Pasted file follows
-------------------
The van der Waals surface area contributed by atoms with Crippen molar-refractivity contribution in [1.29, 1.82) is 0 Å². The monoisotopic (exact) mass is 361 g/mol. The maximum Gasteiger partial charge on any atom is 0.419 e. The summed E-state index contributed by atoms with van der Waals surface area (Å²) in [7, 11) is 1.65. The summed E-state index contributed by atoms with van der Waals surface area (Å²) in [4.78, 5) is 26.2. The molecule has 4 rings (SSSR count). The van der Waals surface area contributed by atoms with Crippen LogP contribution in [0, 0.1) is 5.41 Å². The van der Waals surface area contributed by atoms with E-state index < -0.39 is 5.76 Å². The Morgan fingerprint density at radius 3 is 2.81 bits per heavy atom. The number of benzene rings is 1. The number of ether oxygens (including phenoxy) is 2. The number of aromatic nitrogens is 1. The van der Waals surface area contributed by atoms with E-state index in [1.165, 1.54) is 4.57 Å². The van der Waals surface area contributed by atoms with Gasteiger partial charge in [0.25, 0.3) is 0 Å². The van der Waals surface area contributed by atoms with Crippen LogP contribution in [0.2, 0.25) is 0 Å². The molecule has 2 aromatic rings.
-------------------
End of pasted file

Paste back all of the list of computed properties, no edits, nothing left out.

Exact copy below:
The van der Waals surface area contributed by atoms with Crippen molar-refractivity contribution in [1.29, 1.82) is 0 Å². The monoisotopic (exact) mass is 361 g/mol. The maximum Gasteiger partial charge on any atom is 0.419 e. The summed E-state index contributed by atoms with van der Waals surface area (Å²) in [7, 11) is 1.65. The summed E-state index contributed by atoms with van der Waals surface area (Å²) in [4.78, 5) is 26.2. The molecule has 4 rings (SSSR count). The van der Waals surface area contributed by atoms with Crippen LogP contribution in [0, 0.1) is 5.41 Å². The van der Waals surface area contributed by atoms with E-state index < -0.39 is 5.76 Å². The Morgan fingerprint density at radius 3 is 2.81 bits per heavy atom. The number of benzene rings is 1. The number of ether oxygens (including phenoxy) is 2. The number of aromatic nitrogens is 1. The van der Waals surface area contributed by atoms with E-state index in [1.165, 1.54) is 4.57 Å². The van der Waals surface area contributed by atoms with Gasteiger partial charge in [0.25, 0.3) is 0 Å². The van der Waals surface area contributed by atoms with Crippen LogP contribution in [0.2, 0.25) is 0 Å². The molecule has 2 aromatic rings.